6 Fantasy Baseball Waiver Wire Pickups for Week 17
We're past the All-Star break, meaning the second wave of prospects are starting to trickle up, and we can start to tell which guys are legitimately improving from where they were at the beginning of the year. This should make your waiver senses all tingly.
The list below is guys who have either seen improvement throughout the season or have recently seen an uptick in their value. If you can hop on them before others do, you can capitalize on these changes and help supercharge your run down the stretch.
As a note, I restrict this list to guys who are owned in one third or fewer of all ESPN leagues. If you can snatch them up, do so now. Without further ado, let's get cracking.
Michael Conforto, OF, New York Mets
The Mets be searching for some offense. Apparently they think Michael Conforto can help out that cause. I'm not totally sold that that's the case, but he's an intriguing option none the less.
It made sense for the Mets to promote Conforto after just over a year in the minors. He was balling out at Double-A to the tune of a .312/.396/.503 slash. He had 12 home runs combined between High-A and Double-A, so he's got some pop. But can he take it all the way from Double-A to the bigs?
The answer to that question is very much dependent on whom you ask. Steamer projects him for a .242/.293/.380 slash from here on out. Dan Szymborski's ZiPS pumps out a much more optimistic .260/.309/.406 projection, a number that has been ramping up as of late. If Conforto can hit that, he can be of at least some value. Just know that this is far from a sure thing, but it can be worth the gamble in the right situation.
Preston Tucker, OF, Houston Astros
I am in love with this man, and not you nor the Houston Astros nor Rev. Mike Trout himself can stop me from expressing that adoration right here. Preston Tucker is straight feasting, y'all, and it's time to pounce.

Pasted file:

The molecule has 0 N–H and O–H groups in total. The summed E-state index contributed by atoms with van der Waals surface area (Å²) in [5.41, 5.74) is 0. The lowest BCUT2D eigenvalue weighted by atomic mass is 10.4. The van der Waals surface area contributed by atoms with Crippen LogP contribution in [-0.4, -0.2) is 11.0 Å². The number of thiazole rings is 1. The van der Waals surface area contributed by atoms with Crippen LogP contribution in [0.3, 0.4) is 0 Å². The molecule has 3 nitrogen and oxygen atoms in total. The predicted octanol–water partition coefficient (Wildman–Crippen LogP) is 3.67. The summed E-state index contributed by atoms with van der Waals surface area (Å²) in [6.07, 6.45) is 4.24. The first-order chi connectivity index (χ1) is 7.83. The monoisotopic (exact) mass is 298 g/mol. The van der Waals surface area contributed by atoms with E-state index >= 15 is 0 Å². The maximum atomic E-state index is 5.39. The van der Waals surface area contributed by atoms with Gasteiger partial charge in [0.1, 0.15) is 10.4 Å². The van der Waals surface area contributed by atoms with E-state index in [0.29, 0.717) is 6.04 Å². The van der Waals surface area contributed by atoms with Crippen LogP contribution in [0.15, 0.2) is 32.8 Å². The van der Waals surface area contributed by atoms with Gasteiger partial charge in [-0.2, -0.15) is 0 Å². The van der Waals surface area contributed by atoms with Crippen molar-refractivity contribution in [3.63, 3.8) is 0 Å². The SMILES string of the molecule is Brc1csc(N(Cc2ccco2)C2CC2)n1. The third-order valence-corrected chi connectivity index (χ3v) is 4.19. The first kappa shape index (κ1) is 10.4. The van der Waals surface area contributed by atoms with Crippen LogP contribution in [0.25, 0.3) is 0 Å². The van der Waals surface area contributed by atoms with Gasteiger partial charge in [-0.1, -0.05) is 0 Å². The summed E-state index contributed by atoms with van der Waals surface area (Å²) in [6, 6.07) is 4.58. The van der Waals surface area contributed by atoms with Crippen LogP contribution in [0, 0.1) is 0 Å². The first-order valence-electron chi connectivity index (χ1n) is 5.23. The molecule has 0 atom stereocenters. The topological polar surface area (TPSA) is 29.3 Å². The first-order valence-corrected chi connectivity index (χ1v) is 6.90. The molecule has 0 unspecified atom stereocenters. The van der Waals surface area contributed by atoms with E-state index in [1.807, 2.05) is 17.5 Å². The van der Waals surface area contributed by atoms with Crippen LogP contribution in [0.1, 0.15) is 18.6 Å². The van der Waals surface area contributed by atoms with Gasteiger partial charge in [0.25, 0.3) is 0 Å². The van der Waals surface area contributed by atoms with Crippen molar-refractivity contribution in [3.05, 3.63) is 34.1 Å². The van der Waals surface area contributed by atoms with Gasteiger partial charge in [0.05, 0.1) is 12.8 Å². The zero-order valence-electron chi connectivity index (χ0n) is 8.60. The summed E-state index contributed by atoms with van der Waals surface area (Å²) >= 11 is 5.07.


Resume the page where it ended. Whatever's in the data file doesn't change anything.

Tucker wasn't too shabby his first two months in the majors. He slashed .243/.313/.419 and knocked out four home runs. For a rookie, that could be much worse. But since the calendar flipped to July, he is straight crushing.
Tucker, capitalizing on the hot, muggy Houston weather, has jacked his hard-hit rate all the way up to 41.7 percent in the month of July. This has turned into a .314/.342/.586 slash with five home runs. I don't know about y'all, but it makes me feel warm and fuzzy inside. He's back up to second in the order against righties, and he hit fifth against a lefty on Saturday. That's more than enough for me to hop all up in that bidniss.
Delino DeShields, 2B/OF, Texas Rangers
Speed. Stolen bases. Delino DeShields is the bringer of fire, and it's time to set fire to his low ownership numbers.
Since he returned from the disabled list on July 5th, DeShields has been stroking. The main reason is that he has cut his strikeout rate to 17.2 percent, down from 23.2 percent prior to his injury. With his speed, as long as he can put the ball in play, he's going to have a good batting average, and he's going to be able to rack up the steals.